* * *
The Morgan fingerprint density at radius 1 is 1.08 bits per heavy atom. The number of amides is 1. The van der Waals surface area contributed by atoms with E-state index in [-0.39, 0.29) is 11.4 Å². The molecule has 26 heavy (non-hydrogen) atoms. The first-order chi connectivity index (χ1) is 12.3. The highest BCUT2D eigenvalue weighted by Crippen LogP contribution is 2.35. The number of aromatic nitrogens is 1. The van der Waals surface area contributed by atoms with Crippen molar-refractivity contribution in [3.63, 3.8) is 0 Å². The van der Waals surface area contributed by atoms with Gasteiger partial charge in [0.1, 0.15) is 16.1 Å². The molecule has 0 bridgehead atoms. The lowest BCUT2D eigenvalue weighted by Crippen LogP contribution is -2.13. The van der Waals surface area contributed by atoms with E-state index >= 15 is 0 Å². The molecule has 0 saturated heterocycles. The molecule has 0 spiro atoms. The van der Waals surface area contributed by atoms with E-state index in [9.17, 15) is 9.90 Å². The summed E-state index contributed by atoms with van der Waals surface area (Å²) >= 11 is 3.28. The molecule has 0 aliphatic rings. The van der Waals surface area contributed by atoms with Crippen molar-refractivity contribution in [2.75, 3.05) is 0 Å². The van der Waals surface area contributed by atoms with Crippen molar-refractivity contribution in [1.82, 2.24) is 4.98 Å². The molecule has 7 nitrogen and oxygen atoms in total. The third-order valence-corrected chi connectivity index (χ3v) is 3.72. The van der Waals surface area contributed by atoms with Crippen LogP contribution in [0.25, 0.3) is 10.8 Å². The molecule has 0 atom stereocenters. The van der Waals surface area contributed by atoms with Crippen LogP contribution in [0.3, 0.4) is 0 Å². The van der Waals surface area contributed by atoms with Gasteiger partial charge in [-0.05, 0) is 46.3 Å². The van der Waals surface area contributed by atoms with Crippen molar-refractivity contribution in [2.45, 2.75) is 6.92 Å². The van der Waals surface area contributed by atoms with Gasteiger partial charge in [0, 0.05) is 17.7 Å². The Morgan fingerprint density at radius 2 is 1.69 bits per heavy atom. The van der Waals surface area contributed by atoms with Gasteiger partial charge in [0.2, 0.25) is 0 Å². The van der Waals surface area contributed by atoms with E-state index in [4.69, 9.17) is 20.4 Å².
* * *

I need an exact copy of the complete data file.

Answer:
The Morgan fingerprint density at radius 1 is 1.08 bits per heavy atom. The number of amides is 1. The van der Waals surface area contributed by atoms with E-state index in [-0.39, 0.29) is 11.4 Å². The molecule has 26 heavy (non-hydrogen) atoms. The first-order chi connectivity index (χ1) is 12.3. The highest BCUT2D eigenvalue weighted by Crippen LogP contribution is 2.35. The number of aromatic nitrogens is 1. The van der Waals surface area contributed by atoms with Crippen molar-refractivity contribution in [3.63, 3.8) is 0 Å². The van der Waals surface area contributed by atoms with Gasteiger partial charge in [0.1, 0.15) is 16.1 Å². The molecule has 0 bridgehead atoms. The lowest BCUT2D eigenvalue weighted by Crippen LogP contribution is -2.13. The van der Waals surface area contributed by atoms with E-state index >= 15 is 0 Å². The molecule has 0 saturated heterocycles. The molecule has 0 spiro atoms. The van der Waals surface area contributed by atoms with E-state index in [9.17, 15) is 9.90 Å². The summed E-state index contributed by atoms with van der Waals surface area (Å²) >= 11 is 3.28. The molecule has 0 aliphatic rings. The van der Waals surface area contributed by atoms with Crippen molar-refractivity contribution in [2.75, 3.05) is 0 Å². The van der Waals surface area contributed by atoms with Crippen molar-refractivity contribution in [1.82, 2.24) is 4.98 Å². The molecule has 7 nitrogen and oxygen atoms in total. The third-order valence-corrected chi connectivity index (χ3v) is 3.72. The van der Waals surface area contributed by atoms with Crippen LogP contribution in [0.25, 0.3) is 10.8 Å². The molecule has 0 atom stereocenters. The van der Waals surface area contributed by atoms with Crippen LogP contribution in [0.3, 0.4) is 0 Å². The van der Waals surface area contributed by atoms with Gasteiger partial charge in [-0.05, 0) is 46.3 Å². The van der Waals surface area contributed by atoms with Crippen molar-refractivity contribution in [2.45, 2.75) is 6.92 Å². The van der Waals surface area contributed by atoms with Gasteiger partial charge in [0, 0.05) is 17.7 Å². The Morgan fingerprint density at radius 2 is 1.69 bits per heavy atom. The van der Waals surface area contributed by atoms with Gasteiger partial charge in [0.2, 0.25) is 0 Å². The van der Waals surface area contributed by atoms with E-state index in [4.69, 9.17) is 20.4 Å².